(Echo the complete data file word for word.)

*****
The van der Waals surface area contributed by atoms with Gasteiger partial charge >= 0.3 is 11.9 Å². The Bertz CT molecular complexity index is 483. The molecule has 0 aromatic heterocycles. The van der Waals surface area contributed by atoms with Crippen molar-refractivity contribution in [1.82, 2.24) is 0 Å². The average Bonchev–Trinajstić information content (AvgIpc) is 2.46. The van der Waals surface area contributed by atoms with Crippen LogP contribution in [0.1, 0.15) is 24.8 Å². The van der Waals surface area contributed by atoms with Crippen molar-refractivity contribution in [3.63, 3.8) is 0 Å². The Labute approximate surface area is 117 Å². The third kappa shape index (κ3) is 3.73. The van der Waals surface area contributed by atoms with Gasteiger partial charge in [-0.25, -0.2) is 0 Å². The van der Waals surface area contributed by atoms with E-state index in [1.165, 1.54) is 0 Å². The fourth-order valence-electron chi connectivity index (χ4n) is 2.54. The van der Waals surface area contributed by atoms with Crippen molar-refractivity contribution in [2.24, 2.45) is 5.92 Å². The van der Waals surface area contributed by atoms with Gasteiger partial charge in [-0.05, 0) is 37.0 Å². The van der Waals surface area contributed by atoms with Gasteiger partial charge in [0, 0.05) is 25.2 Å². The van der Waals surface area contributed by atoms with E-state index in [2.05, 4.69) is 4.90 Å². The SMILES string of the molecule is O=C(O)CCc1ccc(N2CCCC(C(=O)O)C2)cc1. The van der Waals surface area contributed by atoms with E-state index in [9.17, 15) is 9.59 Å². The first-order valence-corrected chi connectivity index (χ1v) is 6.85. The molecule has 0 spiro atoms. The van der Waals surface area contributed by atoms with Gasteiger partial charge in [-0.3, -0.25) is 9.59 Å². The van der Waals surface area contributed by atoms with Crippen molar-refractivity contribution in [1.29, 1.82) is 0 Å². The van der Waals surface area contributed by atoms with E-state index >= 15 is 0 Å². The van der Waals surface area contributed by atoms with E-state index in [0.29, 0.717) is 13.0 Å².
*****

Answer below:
The van der Waals surface area contributed by atoms with Gasteiger partial charge >= 0.3 is 11.9 Å². The Bertz CT molecular complexity index is 483. The molecule has 0 aromatic heterocycles. The van der Waals surface area contributed by atoms with Crippen molar-refractivity contribution in [1.82, 2.24) is 0 Å². The average Bonchev–Trinajstić information content (AvgIpc) is 2.46. The van der Waals surface area contributed by atoms with Crippen LogP contribution in [0.1, 0.15) is 24.8 Å². The van der Waals surface area contributed by atoms with Crippen molar-refractivity contribution in [3.63, 3.8) is 0 Å². The Labute approximate surface area is 117 Å². The third kappa shape index (κ3) is 3.73. The van der Waals surface area contributed by atoms with Gasteiger partial charge in [-0.25, -0.2) is 0 Å². The van der Waals surface area contributed by atoms with E-state index in [1.165, 1.54) is 0 Å². The fourth-order valence-electron chi connectivity index (χ4n) is 2.54. The van der Waals surface area contributed by atoms with Crippen molar-refractivity contribution in [2.24, 2.45) is 5.92 Å². The van der Waals surface area contributed by atoms with Gasteiger partial charge in [-0.05, 0) is 37.0 Å². The van der Waals surface area contributed by atoms with Gasteiger partial charge in [0, 0.05) is 25.2 Å². The van der Waals surface area contributed by atoms with E-state index in [2.05, 4.69) is 4.90 Å². The SMILES string of the molecule is O=C(O)CCc1ccc(N2CCCC(C(=O)O)C2)cc1. The van der Waals surface area contributed by atoms with E-state index in [9.17, 15) is 9.59 Å². The first-order valence-corrected chi connectivity index (χ1v) is 6.85. The molecule has 0 spiro atoms. The van der Waals surface area contributed by atoms with Gasteiger partial charge in [-0.3, -0.25) is 9.59 Å². The van der Waals surface area contributed by atoms with Crippen molar-refractivity contribution in [1.29, 1.82) is 0 Å². The van der Waals surface area contributed by atoms with E-state index >= 15 is 0 Å². The van der Waals surface area contributed by atoms with E-state index in [0.29, 0.717) is 13.0 Å².